Maureen Lipman hits back at claim her new show compares Jews to Nazis

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Maureen Lipman hits back at claim her new show compares Jews to Nazis

Veteran actress responds to critic's accusation that theatrical monologue 'Rose' is 'problematic', 'perpetuates stereotypes' and is a 'Holocaust survivor pastiche'.


Actress Maureen Lipman has hit back at claims her new one-woman play “demonises Israel” and draws false comparisons between the Jewish state and Nazis.

Lipman portrays an 80-year-old Holocaust survivor in a production of Rose at London’s Ambassadors Theatre. Her character’s two-and-a-half hour monologue charts Jewish history in the 20th century from the horrors of the Nazi era to the establishment of Israel until almost the present day.


In a scathing review in the Jewish Chronicle, critic Jonathan Sacerdoti writes that it is surprising to see Lipman “supporting a play that invests so much dramatic capital in the outdated notion that Jews kill children” and that the play “relies on an unforgivable comparison between the IDF and the Nazis”.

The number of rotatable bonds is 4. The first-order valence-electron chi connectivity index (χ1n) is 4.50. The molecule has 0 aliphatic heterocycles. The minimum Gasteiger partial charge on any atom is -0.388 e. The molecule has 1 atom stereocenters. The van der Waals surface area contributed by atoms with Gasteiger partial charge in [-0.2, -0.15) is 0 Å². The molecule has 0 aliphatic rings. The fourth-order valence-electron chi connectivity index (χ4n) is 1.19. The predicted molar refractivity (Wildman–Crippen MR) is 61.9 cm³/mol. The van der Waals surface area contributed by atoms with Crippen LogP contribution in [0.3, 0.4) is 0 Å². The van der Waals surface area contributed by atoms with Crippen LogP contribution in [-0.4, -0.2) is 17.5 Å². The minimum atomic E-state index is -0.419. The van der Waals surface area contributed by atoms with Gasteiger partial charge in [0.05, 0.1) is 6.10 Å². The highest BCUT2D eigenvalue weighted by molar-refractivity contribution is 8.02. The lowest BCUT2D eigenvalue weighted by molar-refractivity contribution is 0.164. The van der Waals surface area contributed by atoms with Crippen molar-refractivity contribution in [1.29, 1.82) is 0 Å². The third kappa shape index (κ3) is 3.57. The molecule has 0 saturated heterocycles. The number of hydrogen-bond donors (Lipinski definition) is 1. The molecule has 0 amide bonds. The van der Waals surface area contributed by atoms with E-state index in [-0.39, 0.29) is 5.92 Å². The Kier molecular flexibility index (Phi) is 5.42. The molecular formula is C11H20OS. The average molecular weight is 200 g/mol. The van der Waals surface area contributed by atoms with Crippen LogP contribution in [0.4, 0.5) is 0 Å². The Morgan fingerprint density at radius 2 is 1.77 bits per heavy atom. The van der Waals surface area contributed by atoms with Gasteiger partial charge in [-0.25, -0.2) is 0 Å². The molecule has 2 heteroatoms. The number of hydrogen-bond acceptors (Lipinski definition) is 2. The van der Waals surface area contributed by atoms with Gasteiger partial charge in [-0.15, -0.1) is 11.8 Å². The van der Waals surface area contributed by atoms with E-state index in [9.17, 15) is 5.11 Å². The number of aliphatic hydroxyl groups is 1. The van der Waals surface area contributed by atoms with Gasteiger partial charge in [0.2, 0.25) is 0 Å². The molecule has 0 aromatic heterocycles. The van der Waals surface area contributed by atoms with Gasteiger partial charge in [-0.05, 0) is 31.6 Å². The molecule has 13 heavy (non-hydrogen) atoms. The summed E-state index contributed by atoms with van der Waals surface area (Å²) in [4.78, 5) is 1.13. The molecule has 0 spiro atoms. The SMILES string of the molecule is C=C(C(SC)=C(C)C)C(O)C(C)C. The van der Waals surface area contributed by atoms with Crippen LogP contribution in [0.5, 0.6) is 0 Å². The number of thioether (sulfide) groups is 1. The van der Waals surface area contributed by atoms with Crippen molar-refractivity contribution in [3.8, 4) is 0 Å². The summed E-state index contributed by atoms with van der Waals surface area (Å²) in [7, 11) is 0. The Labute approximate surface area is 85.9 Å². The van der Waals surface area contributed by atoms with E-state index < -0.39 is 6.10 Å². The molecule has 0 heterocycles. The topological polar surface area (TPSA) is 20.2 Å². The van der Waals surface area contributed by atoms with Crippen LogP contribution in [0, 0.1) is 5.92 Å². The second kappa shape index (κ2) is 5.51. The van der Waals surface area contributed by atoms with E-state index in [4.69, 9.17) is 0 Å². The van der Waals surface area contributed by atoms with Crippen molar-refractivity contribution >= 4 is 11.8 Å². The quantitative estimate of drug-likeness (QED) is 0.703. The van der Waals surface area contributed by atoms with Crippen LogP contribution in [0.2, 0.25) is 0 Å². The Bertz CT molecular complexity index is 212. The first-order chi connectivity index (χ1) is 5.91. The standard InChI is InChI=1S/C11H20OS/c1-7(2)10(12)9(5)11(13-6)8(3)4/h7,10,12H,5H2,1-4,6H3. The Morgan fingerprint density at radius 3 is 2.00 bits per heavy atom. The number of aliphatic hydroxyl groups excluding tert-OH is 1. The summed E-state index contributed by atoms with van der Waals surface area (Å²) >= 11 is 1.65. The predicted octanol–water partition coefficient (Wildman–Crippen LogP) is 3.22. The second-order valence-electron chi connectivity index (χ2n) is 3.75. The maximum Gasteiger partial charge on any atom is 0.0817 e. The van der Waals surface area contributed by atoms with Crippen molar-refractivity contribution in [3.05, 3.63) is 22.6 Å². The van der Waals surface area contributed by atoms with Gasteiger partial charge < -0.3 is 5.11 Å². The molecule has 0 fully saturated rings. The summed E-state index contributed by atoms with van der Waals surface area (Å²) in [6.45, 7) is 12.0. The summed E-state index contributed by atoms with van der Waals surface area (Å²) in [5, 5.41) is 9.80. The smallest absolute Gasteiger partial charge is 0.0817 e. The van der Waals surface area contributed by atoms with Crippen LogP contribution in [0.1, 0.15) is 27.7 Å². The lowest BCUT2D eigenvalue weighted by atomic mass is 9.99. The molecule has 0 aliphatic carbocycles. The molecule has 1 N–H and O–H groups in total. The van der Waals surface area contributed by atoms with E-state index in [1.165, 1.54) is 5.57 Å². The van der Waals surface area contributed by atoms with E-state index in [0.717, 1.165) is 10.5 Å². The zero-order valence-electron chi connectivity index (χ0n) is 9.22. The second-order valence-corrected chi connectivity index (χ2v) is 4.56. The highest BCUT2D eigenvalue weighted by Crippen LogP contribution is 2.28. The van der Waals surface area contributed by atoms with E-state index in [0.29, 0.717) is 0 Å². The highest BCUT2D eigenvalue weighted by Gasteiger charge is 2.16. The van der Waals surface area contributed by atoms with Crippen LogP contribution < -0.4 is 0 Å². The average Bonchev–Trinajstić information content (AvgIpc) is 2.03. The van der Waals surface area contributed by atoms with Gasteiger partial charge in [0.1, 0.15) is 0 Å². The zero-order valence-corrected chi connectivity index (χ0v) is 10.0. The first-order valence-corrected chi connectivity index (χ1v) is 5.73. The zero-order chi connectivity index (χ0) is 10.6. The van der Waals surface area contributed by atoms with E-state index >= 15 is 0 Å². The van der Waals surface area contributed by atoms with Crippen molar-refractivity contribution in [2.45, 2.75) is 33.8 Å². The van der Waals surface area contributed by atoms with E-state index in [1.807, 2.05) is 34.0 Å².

Referencing the first act, where Rose is sitting shiva for a child, it’s initially unclear who she is in mourning for. Sacerdoti observes that while we “hear about her own child, shot dead in the Warsaw ghetto… she only delivers the punch near the end of the play: she is mourning a Palestinian child, shot in Israel by her zealous Israeli grandson.”

He goes on to accuse the show of “perpetuating the same stereotypes and political manipulation that have historically led to our persecution – before, during, and since the Holocaust”.

Lipman responded: “I note that the JC has taken on a destroyer critic hoping to elevate himself to the ranks of ‘the Butcher of Broadway’. Where to start to critique his critique? He is wrong on so many issues. Let’s take one. The notion of ‘Jews should be better than anyone else’ is denied by two of the protagonists in Rose’s debate. This is a debate not a cancellation like the JC review.

“The reviewer is right to point out one thing. I was wise not to take the part 25 years ago. I was right because it is such a perfect choice today when I am the right age, a bit wiser, a bit tougher and  merely amused by your intentionally provocative review. See you on the way down.”

Jewish Newsreview of the play credits Lipman with painting “a vivid picture of life in the cramped Warsaw ghetto where they lived 12 to a room” and that Rose’s “content and observations remain uncomfortably relevant.”

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